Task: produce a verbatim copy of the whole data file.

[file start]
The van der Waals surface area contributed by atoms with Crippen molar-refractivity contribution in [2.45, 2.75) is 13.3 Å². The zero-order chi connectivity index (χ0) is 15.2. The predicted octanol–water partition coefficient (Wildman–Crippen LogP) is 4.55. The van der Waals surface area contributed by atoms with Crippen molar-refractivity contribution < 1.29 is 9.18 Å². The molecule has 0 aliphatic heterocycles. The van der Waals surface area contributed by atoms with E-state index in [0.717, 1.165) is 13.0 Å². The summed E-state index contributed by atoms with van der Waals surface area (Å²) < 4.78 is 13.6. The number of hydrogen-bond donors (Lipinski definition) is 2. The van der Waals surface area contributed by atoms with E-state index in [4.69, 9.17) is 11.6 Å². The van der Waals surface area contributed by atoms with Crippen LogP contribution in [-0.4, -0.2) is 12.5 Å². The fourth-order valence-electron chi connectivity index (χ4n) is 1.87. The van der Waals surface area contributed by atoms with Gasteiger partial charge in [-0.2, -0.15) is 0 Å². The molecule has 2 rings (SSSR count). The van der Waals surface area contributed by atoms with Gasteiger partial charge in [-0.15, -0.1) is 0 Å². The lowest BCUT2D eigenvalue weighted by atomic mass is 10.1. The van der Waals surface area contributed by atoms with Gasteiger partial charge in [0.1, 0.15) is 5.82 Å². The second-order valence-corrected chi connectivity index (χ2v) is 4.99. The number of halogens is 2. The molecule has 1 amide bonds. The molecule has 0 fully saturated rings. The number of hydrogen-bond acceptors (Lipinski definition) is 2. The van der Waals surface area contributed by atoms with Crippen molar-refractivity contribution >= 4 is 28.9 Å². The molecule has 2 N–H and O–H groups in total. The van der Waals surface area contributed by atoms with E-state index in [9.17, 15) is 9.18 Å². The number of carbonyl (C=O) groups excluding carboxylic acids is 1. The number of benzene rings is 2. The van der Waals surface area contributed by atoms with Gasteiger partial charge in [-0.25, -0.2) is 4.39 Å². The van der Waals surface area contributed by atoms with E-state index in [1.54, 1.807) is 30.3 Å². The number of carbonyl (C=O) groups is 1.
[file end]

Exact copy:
The van der Waals surface area contributed by atoms with Crippen molar-refractivity contribution in [2.45, 2.75) is 13.3 Å². The zero-order chi connectivity index (χ0) is 15.2. The predicted octanol–water partition coefficient (Wildman–Crippen LogP) is 4.55. The van der Waals surface area contributed by atoms with Crippen molar-refractivity contribution < 1.29 is 9.18 Å². The molecule has 0 aliphatic heterocycles. The van der Waals surface area contributed by atoms with E-state index in [0.717, 1.165) is 13.0 Å². The summed E-state index contributed by atoms with van der Waals surface area (Å²) < 4.78 is 13.6. The number of hydrogen-bond donors (Lipinski definition) is 2. The van der Waals surface area contributed by atoms with E-state index in [4.69, 9.17) is 11.6 Å². The van der Waals surface area contributed by atoms with Crippen LogP contribution in [-0.4, -0.2) is 12.5 Å². The fourth-order valence-electron chi connectivity index (χ4n) is 1.87. The van der Waals surface area contributed by atoms with Gasteiger partial charge in [-0.2, -0.15) is 0 Å². The molecule has 2 rings (SSSR count). The van der Waals surface area contributed by atoms with Gasteiger partial charge in [-0.15, -0.1) is 0 Å². The lowest BCUT2D eigenvalue weighted by atomic mass is 10.1. The van der Waals surface area contributed by atoms with Gasteiger partial charge in [0.1, 0.15) is 5.82 Å². The second-order valence-corrected chi connectivity index (χ2v) is 4.99. The number of halogens is 2. The molecule has 1 amide bonds. The molecule has 0 fully saturated rings. The number of hydrogen-bond acceptors (Lipinski definition) is 2. The van der Waals surface area contributed by atoms with Crippen molar-refractivity contribution >= 4 is 28.9 Å². The molecule has 2 N–H and O–H groups in total. The van der Waals surface area contributed by atoms with E-state index in [9.17, 15) is 9.18 Å². The number of carbonyl (C=O) groups excluding carboxylic acids is 1. The number of benzene rings is 2. The van der Waals surface area contributed by atoms with Gasteiger partial charge in [-0.25, -0.2) is 4.39 Å². The van der Waals surface area contributed by atoms with E-state index in [1.54, 1.807) is 30.3 Å². The number of carbonyl (C=O) groups is 1.